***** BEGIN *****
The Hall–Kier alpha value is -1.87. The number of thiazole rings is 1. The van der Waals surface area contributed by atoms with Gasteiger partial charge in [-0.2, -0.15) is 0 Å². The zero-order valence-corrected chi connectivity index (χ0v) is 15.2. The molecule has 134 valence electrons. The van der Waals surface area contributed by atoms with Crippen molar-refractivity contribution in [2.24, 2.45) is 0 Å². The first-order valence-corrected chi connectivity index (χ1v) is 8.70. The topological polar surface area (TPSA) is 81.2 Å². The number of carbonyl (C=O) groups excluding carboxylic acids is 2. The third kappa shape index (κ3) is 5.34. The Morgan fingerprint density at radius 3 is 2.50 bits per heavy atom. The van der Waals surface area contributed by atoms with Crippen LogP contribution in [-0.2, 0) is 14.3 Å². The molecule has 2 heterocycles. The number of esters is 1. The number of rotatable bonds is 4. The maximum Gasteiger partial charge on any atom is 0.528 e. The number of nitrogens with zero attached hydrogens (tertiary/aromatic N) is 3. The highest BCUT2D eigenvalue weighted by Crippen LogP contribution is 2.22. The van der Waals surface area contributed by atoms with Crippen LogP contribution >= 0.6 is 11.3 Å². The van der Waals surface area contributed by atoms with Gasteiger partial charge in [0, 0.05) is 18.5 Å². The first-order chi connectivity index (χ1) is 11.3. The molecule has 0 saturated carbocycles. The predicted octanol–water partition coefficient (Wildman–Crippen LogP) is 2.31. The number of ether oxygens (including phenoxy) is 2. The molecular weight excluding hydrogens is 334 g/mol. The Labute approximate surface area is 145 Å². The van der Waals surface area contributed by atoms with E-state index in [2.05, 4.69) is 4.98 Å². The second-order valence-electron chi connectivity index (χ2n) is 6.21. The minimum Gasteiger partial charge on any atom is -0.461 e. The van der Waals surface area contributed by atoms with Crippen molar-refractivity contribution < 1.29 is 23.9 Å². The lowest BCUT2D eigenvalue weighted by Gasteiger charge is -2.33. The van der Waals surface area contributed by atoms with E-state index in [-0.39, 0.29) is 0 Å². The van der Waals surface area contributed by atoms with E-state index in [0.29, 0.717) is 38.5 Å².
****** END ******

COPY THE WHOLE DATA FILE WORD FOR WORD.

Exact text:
The Hall–Kier alpha value is -1.87. The number of thiazole rings is 1. The van der Waals surface area contributed by atoms with Gasteiger partial charge in [-0.2, -0.15) is 0 Å². The zero-order valence-corrected chi connectivity index (χ0v) is 15.2. The molecule has 134 valence electrons. The van der Waals surface area contributed by atoms with Crippen molar-refractivity contribution in [2.24, 2.45) is 0 Å². The first-order valence-corrected chi connectivity index (χ1v) is 8.70. The topological polar surface area (TPSA) is 81.2 Å². The number of carbonyl (C=O) groups excluding carboxylic acids is 2. The third kappa shape index (κ3) is 5.34. The Morgan fingerprint density at radius 3 is 2.50 bits per heavy atom. The van der Waals surface area contributed by atoms with Crippen LogP contribution in [-0.2, 0) is 14.3 Å². The molecule has 2 heterocycles. The number of esters is 1. The number of rotatable bonds is 4. The maximum Gasteiger partial charge on any atom is 0.528 e. The number of nitrogens with zero attached hydrogens (tertiary/aromatic N) is 3. The highest BCUT2D eigenvalue weighted by Crippen LogP contribution is 2.22. The van der Waals surface area contributed by atoms with Crippen LogP contribution >= 0.6 is 11.3 Å². The van der Waals surface area contributed by atoms with Gasteiger partial charge in [0, 0.05) is 18.5 Å². The first-order chi connectivity index (χ1) is 11.3. The molecule has 0 saturated carbocycles. The predicted octanol–water partition coefficient (Wildman–Crippen LogP) is 2.31. The number of ether oxygens (including phenoxy) is 2. The molecular weight excluding hydrogens is 334 g/mol. The Labute approximate surface area is 145 Å². The van der Waals surface area contributed by atoms with E-state index in [2.05, 4.69) is 4.98 Å². The second-order valence-electron chi connectivity index (χ2n) is 6.21. The minimum Gasteiger partial charge on any atom is -0.461 e. The van der Waals surface area contributed by atoms with Crippen molar-refractivity contribution < 1.29 is 23.9 Å². The lowest BCUT2D eigenvalue weighted by Gasteiger charge is -2.33. The van der Waals surface area contributed by atoms with E-state index in [-0.39, 0.29) is 0 Å². The van der Waals surface area contributed by atoms with E-state index in [0.29, 0.717) is 38.5 Å².